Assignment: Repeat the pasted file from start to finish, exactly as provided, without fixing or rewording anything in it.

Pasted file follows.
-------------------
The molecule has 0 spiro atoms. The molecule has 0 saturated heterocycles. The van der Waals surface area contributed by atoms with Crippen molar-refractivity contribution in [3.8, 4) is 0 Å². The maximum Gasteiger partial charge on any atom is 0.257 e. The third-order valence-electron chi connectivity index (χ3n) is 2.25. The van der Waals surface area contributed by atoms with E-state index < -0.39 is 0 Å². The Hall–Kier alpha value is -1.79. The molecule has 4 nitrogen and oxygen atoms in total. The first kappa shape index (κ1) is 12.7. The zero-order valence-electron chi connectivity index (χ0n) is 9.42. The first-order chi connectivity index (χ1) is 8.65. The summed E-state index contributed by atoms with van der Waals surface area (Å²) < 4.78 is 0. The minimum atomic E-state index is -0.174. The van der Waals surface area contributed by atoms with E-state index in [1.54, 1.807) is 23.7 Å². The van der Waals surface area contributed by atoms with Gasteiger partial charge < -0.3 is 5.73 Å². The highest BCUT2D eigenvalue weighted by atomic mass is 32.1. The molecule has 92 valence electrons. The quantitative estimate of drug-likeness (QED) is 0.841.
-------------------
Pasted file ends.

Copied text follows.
The molecule has 0 spiro atoms. The molecule has 0 saturated heterocycles. The van der Waals surface area contributed by atoms with Crippen molar-refractivity contribution in [3.8, 4) is 0 Å². The maximum Gasteiger partial charge on any atom is 0.257 e. The third-order valence-electron chi connectivity index (χ3n) is 2.25. The van der Waals surface area contributed by atoms with E-state index < -0.39 is 0 Å². The Hall–Kier alpha value is -1.79. The molecule has 4 nitrogen and oxygen atoms in total. The first kappa shape index (κ1) is 12.7. The zero-order valence-electron chi connectivity index (χ0n) is 9.42. The first-order chi connectivity index (χ1) is 8.65. The summed E-state index contributed by atoms with van der Waals surface area (Å²) < 4.78 is 0. The minimum atomic E-state index is -0.174. The van der Waals surface area contributed by atoms with E-state index in [1.54, 1.807) is 23.7 Å². The van der Waals surface area contributed by atoms with Gasteiger partial charge < -0.3 is 5.73 Å². The highest BCUT2D eigenvalue weighted by atomic mass is 32.1. The molecule has 92 valence electrons. The quantitative estimate of drug-likeness (QED) is 0.841.